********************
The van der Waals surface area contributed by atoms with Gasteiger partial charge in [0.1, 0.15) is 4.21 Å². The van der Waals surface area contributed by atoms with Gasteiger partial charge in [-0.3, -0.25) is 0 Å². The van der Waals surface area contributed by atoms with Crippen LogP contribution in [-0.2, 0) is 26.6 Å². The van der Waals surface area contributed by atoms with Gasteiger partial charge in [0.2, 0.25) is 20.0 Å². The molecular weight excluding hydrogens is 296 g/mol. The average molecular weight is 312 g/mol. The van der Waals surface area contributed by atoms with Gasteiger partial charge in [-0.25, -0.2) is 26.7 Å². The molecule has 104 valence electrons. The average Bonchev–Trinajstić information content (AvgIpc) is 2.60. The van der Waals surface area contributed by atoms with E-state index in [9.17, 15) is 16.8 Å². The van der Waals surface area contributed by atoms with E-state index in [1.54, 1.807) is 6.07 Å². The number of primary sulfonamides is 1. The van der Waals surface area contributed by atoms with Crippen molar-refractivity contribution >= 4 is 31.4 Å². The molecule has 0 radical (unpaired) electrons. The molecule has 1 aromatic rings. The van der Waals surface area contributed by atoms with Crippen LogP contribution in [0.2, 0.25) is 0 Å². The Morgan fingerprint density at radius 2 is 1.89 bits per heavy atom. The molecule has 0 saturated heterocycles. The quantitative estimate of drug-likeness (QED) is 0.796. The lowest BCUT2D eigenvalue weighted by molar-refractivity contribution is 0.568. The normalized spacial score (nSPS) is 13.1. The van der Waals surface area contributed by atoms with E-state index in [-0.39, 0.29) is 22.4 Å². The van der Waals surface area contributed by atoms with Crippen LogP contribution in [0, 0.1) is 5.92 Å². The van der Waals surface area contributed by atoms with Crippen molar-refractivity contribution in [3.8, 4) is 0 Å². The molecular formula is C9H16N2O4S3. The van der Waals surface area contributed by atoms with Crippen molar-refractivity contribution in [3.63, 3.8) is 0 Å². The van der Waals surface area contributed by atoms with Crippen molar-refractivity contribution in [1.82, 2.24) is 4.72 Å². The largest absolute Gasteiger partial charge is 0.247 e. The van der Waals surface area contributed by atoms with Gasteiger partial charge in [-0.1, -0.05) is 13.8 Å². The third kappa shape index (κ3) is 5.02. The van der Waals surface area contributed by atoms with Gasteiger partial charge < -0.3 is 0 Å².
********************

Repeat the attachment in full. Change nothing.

The van der Waals surface area contributed by atoms with Gasteiger partial charge in [0.1, 0.15) is 4.21 Å². The van der Waals surface area contributed by atoms with Gasteiger partial charge in [-0.3, -0.25) is 0 Å². The van der Waals surface area contributed by atoms with Crippen LogP contribution in [-0.2, 0) is 26.6 Å². The van der Waals surface area contributed by atoms with Gasteiger partial charge in [0.2, 0.25) is 20.0 Å². The molecular weight excluding hydrogens is 296 g/mol. The average molecular weight is 312 g/mol. The van der Waals surface area contributed by atoms with Gasteiger partial charge in [-0.25, -0.2) is 26.7 Å². The molecule has 104 valence electrons. The average Bonchev–Trinajstić information content (AvgIpc) is 2.60. The van der Waals surface area contributed by atoms with E-state index in [9.17, 15) is 16.8 Å². The van der Waals surface area contributed by atoms with E-state index in [1.54, 1.807) is 6.07 Å². The number of primary sulfonamides is 1. The van der Waals surface area contributed by atoms with Crippen molar-refractivity contribution >= 4 is 31.4 Å². The molecule has 0 radical (unpaired) electrons. The molecule has 1 aromatic rings. The van der Waals surface area contributed by atoms with Crippen LogP contribution in [0.2, 0.25) is 0 Å². The Morgan fingerprint density at radius 2 is 1.89 bits per heavy atom. The molecule has 0 saturated heterocycles. The quantitative estimate of drug-likeness (QED) is 0.796. The lowest BCUT2D eigenvalue weighted by molar-refractivity contribution is 0.568. The normalized spacial score (nSPS) is 13.1. The van der Waals surface area contributed by atoms with E-state index in [-0.39, 0.29) is 22.4 Å². The van der Waals surface area contributed by atoms with Crippen LogP contribution in [0, 0.1) is 5.92 Å². The van der Waals surface area contributed by atoms with Crippen molar-refractivity contribution in [3.8, 4) is 0 Å². The molecular formula is C9H16N2O4S3. The van der Waals surface area contributed by atoms with Crippen molar-refractivity contribution in [3.63, 3.8) is 0 Å². The van der Waals surface area contributed by atoms with Crippen molar-refractivity contribution in [1.82, 2.24) is 4.72 Å². The largest absolute Gasteiger partial charge is 0.247 e. The van der Waals surface area contributed by atoms with Gasteiger partial charge in [-0.1, -0.05) is 13.8 Å². The third kappa shape index (κ3) is 5.02. The van der Waals surface area contributed by atoms with Gasteiger partial charge < -0.3 is 0 Å².